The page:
I am not very good at networking. In fact, if given the choice between attending a networking event and sitting at home reading a book, give me the book.
The reality is that networking is not always the most comfortable space for some people. Having to interact, mingle, and make small talk while also marketing your services or explaining what you do can be difficult.
Yet it is almost impossible to be a successful freelancer or entrepreneur if you don’t take the time to figure out who you want to network with and why.
Here are four things that have helped me:
Start where you are
How many other freelancers do you know? Do they know that you freelance as well? I’ll be honest that it wasn’t until I started freelancing that I realized that I had peers who had been doing it for years. These people became my most immediate network; I could draw from their experiences and ask them for advice.
They helped me navigate the freelancing landscape and often served as great resources when I was looking for projects and learning how to maximize project boards while building up my clientele.
Be clear about what you want/need from people
I have been accused of being anti-social or aloof in social settings. In part, it is because small talk just does not work for me and my personality type. Talking about what someone watched on TV last night and how many Pampers the average 4-month-old goes through is torturous. I prefer meaningful and transparent conversations that help me to clearly understand the connection, if any, that I have with someone.
Of course, the exchange of pleasantries is necessary before one can make a connection, but it is important to be aware that you are networking for professional purposes and not taking applications for a new best friend.
This makes the process much less exhausting, much more rewarding, and definitely more authentic.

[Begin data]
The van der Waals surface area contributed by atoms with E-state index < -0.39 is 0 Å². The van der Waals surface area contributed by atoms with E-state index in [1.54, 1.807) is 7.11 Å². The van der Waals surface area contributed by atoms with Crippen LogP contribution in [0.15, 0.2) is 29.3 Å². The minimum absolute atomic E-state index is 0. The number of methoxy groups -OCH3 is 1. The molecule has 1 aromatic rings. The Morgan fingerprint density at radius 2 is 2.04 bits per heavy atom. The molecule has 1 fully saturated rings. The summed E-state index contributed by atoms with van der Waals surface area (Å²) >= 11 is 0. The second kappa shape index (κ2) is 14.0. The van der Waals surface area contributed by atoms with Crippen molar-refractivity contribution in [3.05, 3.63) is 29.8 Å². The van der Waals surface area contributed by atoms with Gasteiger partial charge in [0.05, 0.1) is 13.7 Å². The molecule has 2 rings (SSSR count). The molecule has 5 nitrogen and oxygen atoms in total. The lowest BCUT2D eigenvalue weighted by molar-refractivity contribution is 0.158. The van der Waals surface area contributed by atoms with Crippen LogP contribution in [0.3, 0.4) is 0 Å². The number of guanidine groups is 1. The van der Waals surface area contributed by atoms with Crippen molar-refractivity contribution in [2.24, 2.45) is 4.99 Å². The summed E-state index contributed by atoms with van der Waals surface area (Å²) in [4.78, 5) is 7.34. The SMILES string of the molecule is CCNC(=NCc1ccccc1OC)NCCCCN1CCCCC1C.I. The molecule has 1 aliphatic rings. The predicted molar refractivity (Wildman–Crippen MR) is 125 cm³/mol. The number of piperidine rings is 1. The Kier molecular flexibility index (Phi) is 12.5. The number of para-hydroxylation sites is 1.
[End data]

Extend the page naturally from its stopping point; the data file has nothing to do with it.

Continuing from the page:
Cross-pollinate with other freelancers
I write, but I have found that freelancers in other fields are great resources and they often provide referrals.
Think about some of the projects that you have worked on and some of the needs that your clients had that you could not fulfill. As someone who helps aspiring authors, I often need graphic designers as my clients begin to think about book covers and PR materials. I make sure that I keep several highly skilled freelance graphic designers in my mental Rolodex so that I can send clients their way. In turn, they often refer authors to me.
Because we have mutually benefited from the relationship, we continue to outsource projects to each other.
Use social media
Before I took a deep dive into freelancing, my social media presence was perfunctory at best. I had 400 friends comprised of people who I knew by name and I could tell you explicitly how we were connected. I may have logged on once or twice a week just to say “hi”.
As much as I did not like social media, I was missing out on opportunities to network with people who had similar experiences and professional aspirations. I made a conscious decision to be more present and to actively seek out groups and pages for writers, editors, and freelancers in general.
In the process, I discovered that networking was actually easier for me online than in traditional settings. I even set up a page for my company which has led to numerous leads and several contracts.
When it comes to freelancing, there has to be some level of intentionality. I have found that “if you build it, they will come” doesn’t apply here. You have to build it and let people know that it’s built.
For me, networking was a critical part of that process.